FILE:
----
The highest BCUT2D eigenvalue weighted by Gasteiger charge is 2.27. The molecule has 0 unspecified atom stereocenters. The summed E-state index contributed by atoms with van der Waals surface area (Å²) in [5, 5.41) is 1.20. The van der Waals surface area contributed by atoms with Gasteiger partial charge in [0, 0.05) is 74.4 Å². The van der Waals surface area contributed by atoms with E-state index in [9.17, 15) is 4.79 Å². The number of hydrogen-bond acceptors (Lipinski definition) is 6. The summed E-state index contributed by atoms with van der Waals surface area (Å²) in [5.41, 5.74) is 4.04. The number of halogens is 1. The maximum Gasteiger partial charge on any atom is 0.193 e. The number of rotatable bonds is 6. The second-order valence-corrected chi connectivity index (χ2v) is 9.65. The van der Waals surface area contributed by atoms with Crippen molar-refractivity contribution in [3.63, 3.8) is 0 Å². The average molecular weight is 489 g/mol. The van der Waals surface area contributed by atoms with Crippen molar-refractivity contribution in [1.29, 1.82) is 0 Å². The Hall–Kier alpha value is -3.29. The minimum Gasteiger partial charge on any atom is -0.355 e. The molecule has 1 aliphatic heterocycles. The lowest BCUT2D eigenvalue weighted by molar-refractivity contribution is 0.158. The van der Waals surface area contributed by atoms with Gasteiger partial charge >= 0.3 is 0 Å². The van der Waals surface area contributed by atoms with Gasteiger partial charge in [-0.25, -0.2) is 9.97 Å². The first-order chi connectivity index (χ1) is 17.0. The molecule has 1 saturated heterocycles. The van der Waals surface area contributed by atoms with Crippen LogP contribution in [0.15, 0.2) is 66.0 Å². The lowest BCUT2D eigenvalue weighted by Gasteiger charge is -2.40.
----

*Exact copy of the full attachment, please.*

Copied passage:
The highest BCUT2D eigenvalue weighted by Gasteiger charge is 2.27. The molecule has 0 unspecified atom stereocenters. The summed E-state index contributed by atoms with van der Waals surface area (Å²) in [5, 5.41) is 1.20. The van der Waals surface area contributed by atoms with Gasteiger partial charge in [0, 0.05) is 74.4 Å². The van der Waals surface area contributed by atoms with E-state index in [9.17, 15) is 4.79 Å². The number of hydrogen-bond acceptors (Lipinski definition) is 6. The summed E-state index contributed by atoms with van der Waals surface area (Å²) in [5.41, 5.74) is 4.04. The number of halogens is 1. The maximum Gasteiger partial charge on any atom is 0.193 e. The number of rotatable bonds is 6. The second-order valence-corrected chi connectivity index (χ2v) is 9.65. The van der Waals surface area contributed by atoms with Crippen molar-refractivity contribution in [3.63, 3.8) is 0 Å². The average molecular weight is 489 g/mol. The van der Waals surface area contributed by atoms with Crippen molar-refractivity contribution in [1.29, 1.82) is 0 Å². The Hall–Kier alpha value is -3.29. The minimum Gasteiger partial charge on any atom is -0.355 e. The molecule has 1 aliphatic heterocycles. The lowest BCUT2D eigenvalue weighted by molar-refractivity contribution is 0.158. The van der Waals surface area contributed by atoms with Gasteiger partial charge >= 0.3 is 0 Å². The van der Waals surface area contributed by atoms with Gasteiger partial charge in [-0.25, -0.2) is 9.97 Å². The first-order chi connectivity index (χ1) is 17.0. The molecule has 1 saturated heterocycles. The van der Waals surface area contributed by atoms with Crippen LogP contribution in [0.15, 0.2) is 66.0 Å². The lowest BCUT2D eigenvalue weighted by Gasteiger charge is -2.40.